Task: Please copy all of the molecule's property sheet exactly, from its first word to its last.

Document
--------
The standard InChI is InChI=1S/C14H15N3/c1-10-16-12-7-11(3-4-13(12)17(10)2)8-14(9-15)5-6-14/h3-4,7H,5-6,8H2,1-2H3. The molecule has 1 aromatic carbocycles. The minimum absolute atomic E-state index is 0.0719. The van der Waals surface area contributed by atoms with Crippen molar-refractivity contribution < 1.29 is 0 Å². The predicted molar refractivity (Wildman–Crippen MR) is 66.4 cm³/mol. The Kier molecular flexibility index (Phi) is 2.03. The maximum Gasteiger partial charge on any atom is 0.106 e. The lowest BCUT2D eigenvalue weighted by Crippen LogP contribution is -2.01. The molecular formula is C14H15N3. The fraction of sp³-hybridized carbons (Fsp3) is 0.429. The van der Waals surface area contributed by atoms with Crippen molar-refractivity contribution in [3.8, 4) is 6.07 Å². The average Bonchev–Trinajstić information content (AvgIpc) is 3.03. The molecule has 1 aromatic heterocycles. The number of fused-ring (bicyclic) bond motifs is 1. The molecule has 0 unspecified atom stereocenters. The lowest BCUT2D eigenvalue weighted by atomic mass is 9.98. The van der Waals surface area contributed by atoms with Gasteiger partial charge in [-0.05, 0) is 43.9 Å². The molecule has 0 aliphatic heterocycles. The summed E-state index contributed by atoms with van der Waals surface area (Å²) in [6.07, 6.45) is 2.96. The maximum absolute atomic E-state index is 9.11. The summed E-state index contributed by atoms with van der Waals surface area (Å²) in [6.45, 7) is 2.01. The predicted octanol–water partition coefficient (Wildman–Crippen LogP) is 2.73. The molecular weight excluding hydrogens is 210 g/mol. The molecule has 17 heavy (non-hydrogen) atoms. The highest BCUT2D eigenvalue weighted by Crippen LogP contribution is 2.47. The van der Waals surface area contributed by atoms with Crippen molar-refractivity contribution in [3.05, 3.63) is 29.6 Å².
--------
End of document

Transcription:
The standard InChI is InChI=1S/C14H15N3/c1-10-16-12-7-11(3-4-13(12)17(10)2)8-14(9-15)5-6-14/h3-4,7H,5-6,8H2,1-2H3. The molecule has 1 aromatic carbocycles. The minimum absolute atomic E-state index is 0.0719. The van der Waals surface area contributed by atoms with Crippen molar-refractivity contribution < 1.29 is 0 Å². The predicted molar refractivity (Wildman–Crippen MR) is 66.4 cm³/mol. The Kier molecular flexibility index (Phi) is 2.03. The maximum Gasteiger partial charge on any atom is 0.106 e. The lowest BCUT2D eigenvalue weighted by Crippen LogP contribution is -2.01. The molecular formula is C14H15N3. The fraction of sp³-hybridized carbons (Fsp3) is 0.429. The van der Waals surface area contributed by atoms with Crippen molar-refractivity contribution in [3.8, 4) is 6.07 Å². The average Bonchev–Trinajstić information content (AvgIpc) is 3.03. The molecule has 1 aromatic heterocycles. The number of fused-ring (bicyclic) bond motifs is 1. The molecule has 0 unspecified atom stereocenters. The lowest BCUT2D eigenvalue weighted by atomic mass is 9.98. The van der Waals surface area contributed by atoms with Gasteiger partial charge in [-0.05, 0) is 43.9 Å². The molecule has 0 aliphatic heterocycles. The summed E-state index contributed by atoms with van der Waals surface area (Å²) in [6.07, 6.45) is 2.96. The maximum absolute atomic E-state index is 9.11. The summed E-state index contributed by atoms with van der Waals surface area (Å²) in [6.45, 7) is 2.01. The predicted octanol–water partition coefficient (Wildman–Crippen LogP) is 2.73. The molecular weight excluding hydrogens is 210 g/mol. The molecule has 17 heavy (non-hydrogen) atoms. The highest BCUT2D eigenvalue weighted by Crippen LogP contribution is 2.47. The van der Waals surface area contributed by atoms with Crippen molar-refractivity contribution in [3.05, 3.63) is 29.6 Å².